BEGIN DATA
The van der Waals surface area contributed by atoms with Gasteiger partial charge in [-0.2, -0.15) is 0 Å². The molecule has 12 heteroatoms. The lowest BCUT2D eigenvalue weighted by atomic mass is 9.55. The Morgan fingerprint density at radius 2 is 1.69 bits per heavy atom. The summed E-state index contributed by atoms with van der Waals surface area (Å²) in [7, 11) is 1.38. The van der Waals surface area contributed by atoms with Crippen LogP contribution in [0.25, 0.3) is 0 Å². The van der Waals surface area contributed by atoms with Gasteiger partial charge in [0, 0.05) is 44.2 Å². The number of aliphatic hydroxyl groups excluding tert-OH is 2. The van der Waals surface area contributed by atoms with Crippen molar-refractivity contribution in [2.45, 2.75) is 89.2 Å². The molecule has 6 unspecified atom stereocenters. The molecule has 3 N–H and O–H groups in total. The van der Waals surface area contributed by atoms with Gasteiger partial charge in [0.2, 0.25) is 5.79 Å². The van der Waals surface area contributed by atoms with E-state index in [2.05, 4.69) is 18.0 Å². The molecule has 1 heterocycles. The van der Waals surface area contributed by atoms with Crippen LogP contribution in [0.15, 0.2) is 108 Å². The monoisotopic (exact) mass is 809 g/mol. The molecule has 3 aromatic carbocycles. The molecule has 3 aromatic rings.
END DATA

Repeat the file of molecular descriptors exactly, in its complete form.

The van der Waals surface area contributed by atoms with Gasteiger partial charge in [-0.2, -0.15) is 0 Å². The molecule has 12 heteroatoms. The lowest BCUT2D eigenvalue weighted by atomic mass is 9.55. The Morgan fingerprint density at radius 2 is 1.69 bits per heavy atom. The summed E-state index contributed by atoms with van der Waals surface area (Å²) in [7, 11) is 1.38. The van der Waals surface area contributed by atoms with Crippen LogP contribution in [0.25, 0.3) is 0 Å². The van der Waals surface area contributed by atoms with Gasteiger partial charge in [0, 0.05) is 44.2 Å². The number of aliphatic hydroxyl groups excluding tert-OH is 2. The van der Waals surface area contributed by atoms with Crippen molar-refractivity contribution in [2.45, 2.75) is 89.2 Å². The molecule has 6 unspecified atom stereocenters. The molecule has 3 N–H and O–H groups in total. The van der Waals surface area contributed by atoms with Gasteiger partial charge in [0.2, 0.25) is 5.79 Å². The van der Waals surface area contributed by atoms with E-state index in [2.05, 4.69) is 18.0 Å². The molecule has 1 heterocycles. The van der Waals surface area contributed by atoms with Crippen LogP contribution in [0.15, 0.2) is 108 Å². The monoisotopic (exact) mass is 809 g/mol. The molecule has 3 aromatic carbocycles. The molecule has 3 aromatic rings.